- A three-zone digital swap is a generalization of the range accrual swap, the payer of a fixed rate receives a floating rate if that rate stays within a certain preagreed range, or a fixed rate if the floating rate goes above the range, or a different fixed rate if the floating rate falls below the range.
Applications of Swaps
Access to new markets
Companies can use swaps as a tool for accessing previously unavailable markets. For example, a US company can opt to enter into a currency swap with a British company to access the more attractive dollar-to-pound exchange rate, because the UK-based firm can borrow domestically at a lower rate.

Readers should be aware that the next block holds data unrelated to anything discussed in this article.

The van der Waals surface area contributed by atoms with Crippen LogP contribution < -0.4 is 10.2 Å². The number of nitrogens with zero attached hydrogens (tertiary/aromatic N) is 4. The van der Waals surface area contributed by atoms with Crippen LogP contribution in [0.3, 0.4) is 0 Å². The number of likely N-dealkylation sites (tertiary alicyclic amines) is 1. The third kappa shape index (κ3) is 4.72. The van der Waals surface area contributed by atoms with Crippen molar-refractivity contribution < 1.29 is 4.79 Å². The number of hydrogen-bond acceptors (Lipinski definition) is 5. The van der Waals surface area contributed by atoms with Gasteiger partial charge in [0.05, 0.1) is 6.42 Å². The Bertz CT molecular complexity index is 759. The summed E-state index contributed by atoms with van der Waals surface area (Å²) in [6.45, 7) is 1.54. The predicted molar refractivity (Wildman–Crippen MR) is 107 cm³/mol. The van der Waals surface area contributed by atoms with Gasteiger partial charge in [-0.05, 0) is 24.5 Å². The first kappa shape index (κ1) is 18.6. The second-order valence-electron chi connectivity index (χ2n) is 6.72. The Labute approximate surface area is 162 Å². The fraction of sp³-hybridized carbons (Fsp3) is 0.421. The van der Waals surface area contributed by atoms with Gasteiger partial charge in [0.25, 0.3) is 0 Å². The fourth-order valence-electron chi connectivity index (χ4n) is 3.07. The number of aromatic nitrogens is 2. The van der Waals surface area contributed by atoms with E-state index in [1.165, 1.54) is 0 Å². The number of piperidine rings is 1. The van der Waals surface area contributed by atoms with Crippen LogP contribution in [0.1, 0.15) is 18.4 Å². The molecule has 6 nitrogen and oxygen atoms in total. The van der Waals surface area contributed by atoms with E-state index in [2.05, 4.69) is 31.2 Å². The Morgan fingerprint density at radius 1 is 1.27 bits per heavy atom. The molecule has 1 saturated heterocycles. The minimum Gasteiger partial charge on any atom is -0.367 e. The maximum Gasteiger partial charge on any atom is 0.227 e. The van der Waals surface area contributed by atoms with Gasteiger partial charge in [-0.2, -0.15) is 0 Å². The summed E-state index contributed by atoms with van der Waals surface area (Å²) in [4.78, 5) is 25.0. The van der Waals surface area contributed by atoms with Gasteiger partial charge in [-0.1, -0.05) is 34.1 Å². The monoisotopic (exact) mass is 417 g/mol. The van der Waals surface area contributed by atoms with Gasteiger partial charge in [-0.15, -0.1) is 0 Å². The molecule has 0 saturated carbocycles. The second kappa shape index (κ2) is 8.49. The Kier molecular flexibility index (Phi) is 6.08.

One of the primary functions of swaps is the hedging of risks. For example, interest rate swaps can hedge against interest rate fluctuations, and currency swaps are used to hedge against currency exchange rate fluctuations.